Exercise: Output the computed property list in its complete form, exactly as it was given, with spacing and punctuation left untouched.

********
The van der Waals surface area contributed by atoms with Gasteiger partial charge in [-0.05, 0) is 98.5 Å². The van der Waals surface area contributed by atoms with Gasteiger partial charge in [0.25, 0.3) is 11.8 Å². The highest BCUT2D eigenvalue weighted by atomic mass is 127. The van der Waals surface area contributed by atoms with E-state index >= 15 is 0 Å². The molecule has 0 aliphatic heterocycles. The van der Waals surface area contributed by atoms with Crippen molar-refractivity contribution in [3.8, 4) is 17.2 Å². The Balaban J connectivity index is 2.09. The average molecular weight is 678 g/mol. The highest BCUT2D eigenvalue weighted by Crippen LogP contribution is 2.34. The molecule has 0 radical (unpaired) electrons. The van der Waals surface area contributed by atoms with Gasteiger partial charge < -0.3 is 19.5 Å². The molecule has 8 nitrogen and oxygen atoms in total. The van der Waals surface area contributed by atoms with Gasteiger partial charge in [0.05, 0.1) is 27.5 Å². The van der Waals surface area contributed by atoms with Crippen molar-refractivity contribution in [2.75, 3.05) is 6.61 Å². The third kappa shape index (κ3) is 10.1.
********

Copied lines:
The van der Waals surface area contributed by atoms with Gasteiger partial charge in [-0.05, 0) is 98.5 Å². The van der Waals surface area contributed by atoms with Gasteiger partial charge in [0.25, 0.3) is 11.8 Å². The highest BCUT2D eigenvalue weighted by atomic mass is 127. The van der Waals surface area contributed by atoms with E-state index >= 15 is 0 Å². The molecule has 0 aliphatic heterocycles. The van der Waals surface area contributed by atoms with Crippen molar-refractivity contribution in [3.8, 4) is 17.2 Å². The Balaban J connectivity index is 2.09. The average molecular weight is 678 g/mol. The highest BCUT2D eigenvalue weighted by Crippen LogP contribution is 2.34. The molecule has 0 radical (unpaired) electrons. The van der Waals surface area contributed by atoms with Gasteiger partial charge < -0.3 is 19.5 Å². The molecule has 8 nitrogen and oxygen atoms in total. The van der Waals surface area contributed by atoms with Gasteiger partial charge in [0.05, 0.1) is 27.5 Å². The van der Waals surface area contributed by atoms with Crippen molar-refractivity contribution in [2.75, 3.05) is 6.61 Å². The third kappa shape index (κ3) is 10.1.